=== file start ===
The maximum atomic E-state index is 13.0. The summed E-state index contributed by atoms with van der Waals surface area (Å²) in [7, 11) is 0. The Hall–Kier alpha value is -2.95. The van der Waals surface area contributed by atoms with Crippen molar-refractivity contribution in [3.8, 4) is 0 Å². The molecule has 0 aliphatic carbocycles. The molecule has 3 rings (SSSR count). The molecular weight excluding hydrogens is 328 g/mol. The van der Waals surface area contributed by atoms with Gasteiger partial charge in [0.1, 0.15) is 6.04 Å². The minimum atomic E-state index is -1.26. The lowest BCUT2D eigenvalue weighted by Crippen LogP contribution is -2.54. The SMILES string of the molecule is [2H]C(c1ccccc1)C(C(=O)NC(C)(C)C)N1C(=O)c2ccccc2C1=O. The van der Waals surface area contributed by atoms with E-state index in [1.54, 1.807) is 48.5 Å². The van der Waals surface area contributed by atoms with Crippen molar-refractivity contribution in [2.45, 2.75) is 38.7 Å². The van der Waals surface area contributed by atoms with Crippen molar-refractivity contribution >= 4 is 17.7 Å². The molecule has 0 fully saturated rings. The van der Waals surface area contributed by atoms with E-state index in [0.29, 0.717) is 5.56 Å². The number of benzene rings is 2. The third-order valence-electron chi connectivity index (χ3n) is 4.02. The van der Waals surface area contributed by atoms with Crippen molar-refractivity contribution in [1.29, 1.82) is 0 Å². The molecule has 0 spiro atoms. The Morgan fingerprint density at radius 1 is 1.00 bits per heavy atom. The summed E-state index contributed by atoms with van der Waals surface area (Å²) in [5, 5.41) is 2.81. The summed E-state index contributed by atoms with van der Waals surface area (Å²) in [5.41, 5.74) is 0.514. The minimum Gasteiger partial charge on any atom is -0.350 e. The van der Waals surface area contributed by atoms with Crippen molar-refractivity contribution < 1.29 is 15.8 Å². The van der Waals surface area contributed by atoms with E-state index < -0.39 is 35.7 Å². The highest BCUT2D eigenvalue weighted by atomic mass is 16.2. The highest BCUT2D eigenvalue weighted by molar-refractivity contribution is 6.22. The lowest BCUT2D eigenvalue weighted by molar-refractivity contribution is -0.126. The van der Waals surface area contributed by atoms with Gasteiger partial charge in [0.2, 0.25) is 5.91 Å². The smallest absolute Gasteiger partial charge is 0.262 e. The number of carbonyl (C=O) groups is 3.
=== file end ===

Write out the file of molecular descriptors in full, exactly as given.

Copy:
The maximum atomic E-state index is 13.0. The summed E-state index contributed by atoms with van der Waals surface area (Å²) in [7, 11) is 0. The Hall–Kier alpha value is -2.95. The van der Waals surface area contributed by atoms with Crippen molar-refractivity contribution in [3.8, 4) is 0 Å². The molecule has 0 aliphatic carbocycles. The molecule has 3 rings (SSSR count). The molecular weight excluding hydrogens is 328 g/mol. The van der Waals surface area contributed by atoms with Gasteiger partial charge in [0.1, 0.15) is 6.04 Å². The minimum atomic E-state index is -1.26. The lowest BCUT2D eigenvalue weighted by Crippen LogP contribution is -2.54. The SMILES string of the molecule is [2H]C(c1ccccc1)C(C(=O)NC(C)(C)C)N1C(=O)c2ccccc2C1=O. The van der Waals surface area contributed by atoms with E-state index in [1.54, 1.807) is 48.5 Å². The van der Waals surface area contributed by atoms with Crippen molar-refractivity contribution in [2.45, 2.75) is 38.7 Å². The van der Waals surface area contributed by atoms with Crippen molar-refractivity contribution >= 4 is 17.7 Å². The molecule has 0 fully saturated rings. The van der Waals surface area contributed by atoms with E-state index in [0.29, 0.717) is 5.56 Å². The number of benzene rings is 2. The third-order valence-electron chi connectivity index (χ3n) is 4.02. The van der Waals surface area contributed by atoms with Crippen molar-refractivity contribution in [1.29, 1.82) is 0 Å². The molecule has 0 spiro atoms. The Morgan fingerprint density at radius 1 is 1.00 bits per heavy atom. The summed E-state index contributed by atoms with van der Waals surface area (Å²) in [5, 5.41) is 2.81. The summed E-state index contributed by atoms with van der Waals surface area (Å²) in [5.41, 5.74) is 0.514. The minimum Gasteiger partial charge on any atom is -0.350 e. The van der Waals surface area contributed by atoms with Crippen molar-refractivity contribution < 1.29 is 15.8 Å². The van der Waals surface area contributed by atoms with E-state index < -0.39 is 35.7 Å². The highest BCUT2D eigenvalue weighted by atomic mass is 16.2. The highest BCUT2D eigenvalue weighted by molar-refractivity contribution is 6.22. The lowest BCUT2D eigenvalue weighted by molar-refractivity contribution is -0.126. The van der Waals surface area contributed by atoms with Gasteiger partial charge in [0.2, 0.25) is 5.91 Å². The smallest absolute Gasteiger partial charge is 0.262 e. The number of carbonyl (C=O) groups is 3.